5.?The Magic of Incense
We can all picture beautiful temples in dark green forests in Japan, their dimly lit alters clouded by incense smoke. This smoke has various rituals and properties attached to it. Incense smoke is used near the dead to cleanse the air and deter any malign entities from coming close to the body so that the soul has a clear pathway to the afterlife, and so that the body is not corrupted by evil.
Incense can also be used to call on the ghosts of the dead. A stick is lit and the magic user calls out for the dead to appear before them, such as a family member or dead lover. The apparition of the ghost will appear in the smoke but will say that it does not have long and that the connection to this world is short and that it must return to the afterlife, even so a brief conversation can be had with a departed loved one. However, the problem with incense sticks is that when lit they do attract ?incense eating goblins? who hang around bodies and temples trying to get a free feed.
4.?The River to Hell
The Japanese have their own version of our River Styx ? the river to hell, or sometimes the river to the underworld or afterlife. The Japanese version is known as ?the river of three roads? and leads souls on to where they should go. Those who have been bad in life are led to the afterlife by a blind guide, and along the banks of the river, a ginormous old hag steals the clothes of the dead or makes dead children cry.
The souls are protected by a Saint Jizo, who helps the children find their way and brings them peace. Saint Jizo is a popular image in Japan and you have probably seen statues of him many times. The Japanese king of hell is helped by ministers who hold up mirrors so that people?s true natures are reflected. This delivers the truth of the way they led their lives so that they can be assessed.
3.?The Crying Stone
The wife of a soldier was lost without her loving husband, who was away at war, so she went on the road trying to find her love. Along the road she was attacked and raped, an assault which resulted in a baby boy. She died in child birth, and the boy was raised by a holy man. When the child came of age, he tracked down the brute who took his mother and killed him, exacting his revenge.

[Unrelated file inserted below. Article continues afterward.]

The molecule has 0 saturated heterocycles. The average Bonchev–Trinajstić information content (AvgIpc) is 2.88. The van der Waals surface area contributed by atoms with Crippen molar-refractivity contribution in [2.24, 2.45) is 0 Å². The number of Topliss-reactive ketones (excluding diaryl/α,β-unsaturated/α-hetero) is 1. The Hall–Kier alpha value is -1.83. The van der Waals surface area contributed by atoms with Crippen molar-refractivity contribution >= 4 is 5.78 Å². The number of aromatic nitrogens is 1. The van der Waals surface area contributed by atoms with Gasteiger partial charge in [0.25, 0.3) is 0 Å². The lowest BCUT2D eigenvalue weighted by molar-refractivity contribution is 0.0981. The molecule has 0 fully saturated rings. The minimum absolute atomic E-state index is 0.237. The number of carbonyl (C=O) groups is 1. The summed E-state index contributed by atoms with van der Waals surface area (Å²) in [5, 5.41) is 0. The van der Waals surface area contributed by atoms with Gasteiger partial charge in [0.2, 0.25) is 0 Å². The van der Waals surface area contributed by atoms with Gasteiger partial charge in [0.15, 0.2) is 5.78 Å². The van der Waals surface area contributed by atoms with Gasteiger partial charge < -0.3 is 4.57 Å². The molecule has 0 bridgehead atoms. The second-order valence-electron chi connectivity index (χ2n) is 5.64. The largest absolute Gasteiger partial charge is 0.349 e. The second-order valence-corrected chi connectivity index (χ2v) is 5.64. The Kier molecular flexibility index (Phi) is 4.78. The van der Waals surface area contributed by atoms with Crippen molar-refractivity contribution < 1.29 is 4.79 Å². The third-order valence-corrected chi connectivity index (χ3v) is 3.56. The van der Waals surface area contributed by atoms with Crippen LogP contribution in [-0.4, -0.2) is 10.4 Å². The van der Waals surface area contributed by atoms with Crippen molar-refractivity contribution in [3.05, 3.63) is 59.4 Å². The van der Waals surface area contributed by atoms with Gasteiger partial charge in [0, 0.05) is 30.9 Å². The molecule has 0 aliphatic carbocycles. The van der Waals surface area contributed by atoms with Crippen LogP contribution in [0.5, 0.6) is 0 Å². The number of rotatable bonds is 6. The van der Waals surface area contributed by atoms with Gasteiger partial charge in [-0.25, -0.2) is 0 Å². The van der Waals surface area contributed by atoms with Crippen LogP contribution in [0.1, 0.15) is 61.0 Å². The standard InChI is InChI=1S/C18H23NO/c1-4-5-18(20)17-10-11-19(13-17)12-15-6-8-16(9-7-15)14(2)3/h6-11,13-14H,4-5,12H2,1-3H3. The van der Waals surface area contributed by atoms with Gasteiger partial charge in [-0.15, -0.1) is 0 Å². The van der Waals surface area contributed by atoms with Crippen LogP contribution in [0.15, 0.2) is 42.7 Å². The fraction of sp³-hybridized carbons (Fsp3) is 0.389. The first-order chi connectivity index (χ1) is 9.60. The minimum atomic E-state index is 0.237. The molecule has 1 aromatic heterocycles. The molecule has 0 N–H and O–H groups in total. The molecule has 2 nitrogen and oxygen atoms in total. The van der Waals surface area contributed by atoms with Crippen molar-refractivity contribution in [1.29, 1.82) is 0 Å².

Legend says that at the spot where the rape took place there is a stone that cries out. It is said that on nights of wind and rain the stone can be heard crying and wailing into the night, the soul of the woman lamenting for her love and for her misfortune.
2.?The Blind Storyteller
There was once a blind storyteller who traveled and played his lute to crowds, singing of old deeds and long dead samurai. One night he was telling the tale of an ancient and famous battle to a crowd of eager listeners. Night after night he came back to the same spot to continue the epic story. However, novice monks brought the old man into a monastery after they had heard him play and they told him that he had in fact been playing for the ghosts of the very same warriors of the story, and that they were reliving their long ago battle.
In utter fright, the storyteller asked for help, and as night fell the crowd of hungry dead listeners grew louder outside the monastery walls. The monks covered the storyteller in holy script, drawing all over him from head to foot, all except for his ears. The storyteller was advised to ignore the ghosts as the magical script would hide him. When he left the the holy ground, the next night the ghosts were baying for him to finish the story but all they could see was a floating lute and a pair of ears, so they tore the ears off of his head in anger and returned to their graves. The novice monks had not quite saved all of him from the angry audience because they forgot to write the magical spells on every part of his body.
After all that darkness and evil we would like to end on a story of love. There was once a young samurai and his wife, who were soulmates and truly in love. But the wife became ill and it soon became clear that she was to die. She told her warrior-husband that he should wait for her, and that she would be reborn and find him again. Then, she died in his arms. Years passed and as a samurai it was his duty to form an alliance with another family and he was forced into marriage. After many years his second wife and his son both died and again he was alone.
One day while he was traveling, he came to an inn and was served by a younger woman who had come of age. She was so like his first wife that he asked her questions to find out if it was truly her. When she responded to the enquiries she took on the ghostly voice of his first wife, and told him about their promise and about her coming back to find her true love again. At this she fell to the floor unconscious and never again remembered the incident. The two were married and true love found happiness again.
Get a copy of Antony’s book The Dark Side of Japan here.